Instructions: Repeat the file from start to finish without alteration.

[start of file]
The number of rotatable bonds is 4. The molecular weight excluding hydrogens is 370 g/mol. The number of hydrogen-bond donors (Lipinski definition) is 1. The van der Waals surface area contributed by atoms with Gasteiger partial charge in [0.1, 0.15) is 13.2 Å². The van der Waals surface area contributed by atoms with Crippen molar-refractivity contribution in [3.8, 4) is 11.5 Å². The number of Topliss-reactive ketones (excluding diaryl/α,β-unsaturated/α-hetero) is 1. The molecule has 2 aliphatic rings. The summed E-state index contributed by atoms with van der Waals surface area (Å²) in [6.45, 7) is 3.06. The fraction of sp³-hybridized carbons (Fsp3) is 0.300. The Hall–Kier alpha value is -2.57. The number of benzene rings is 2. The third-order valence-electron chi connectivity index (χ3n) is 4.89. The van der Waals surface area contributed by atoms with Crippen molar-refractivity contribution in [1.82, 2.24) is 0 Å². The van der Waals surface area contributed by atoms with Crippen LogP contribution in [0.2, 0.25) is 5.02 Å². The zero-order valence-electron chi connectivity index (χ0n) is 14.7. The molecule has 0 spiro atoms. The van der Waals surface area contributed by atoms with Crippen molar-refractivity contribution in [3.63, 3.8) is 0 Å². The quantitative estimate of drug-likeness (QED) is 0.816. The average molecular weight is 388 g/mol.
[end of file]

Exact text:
The number of rotatable bonds is 4. The molecular weight excluding hydrogens is 370 g/mol. The number of hydrogen-bond donors (Lipinski definition) is 1. The van der Waals surface area contributed by atoms with Gasteiger partial charge in [0.1, 0.15) is 13.2 Å². The van der Waals surface area contributed by atoms with Crippen molar-refractivity contribution in [3.8, 4) is 11.5 Å². The number of Topliss-reactive ketones (excluding diaryl/α,β-unsaturated/α-hetero) is 1. The molecule has 2 aliphatic rings. The summed E-state index contributed by atoms with van der Waals surface area (Å²) in [6.45, 7) is 3.06. The fraction of sp³-hybridized carbons (Fsp3) is 0.300. The Hall–Kier alpha value is -2.57. The number of benzene rings is 2. The third-order valence-electron chi connectivity index (χ3n) is 4.89. The van der Waals surface area contributed by atoms with Crippen molar-refractivity contribution in [1.82, 2.24) is 0 Å². The van der Waals surface area contributed by atoms with Crippen LogP contribution in [0.2, 0.25) is 5.02 Å². The zero-order valence-electron chi connectivity index (χ0n) is 14.7. The molecule has 0 spiro atoms. The van der Waals surface area contributed by atoms with Crippen molar-refractivity contribution in [3.63, 3.8) is 0 Å². The quantitative estimate of drug-likeness (QED) is 0.816. The average molecular weight is 388 g/mol.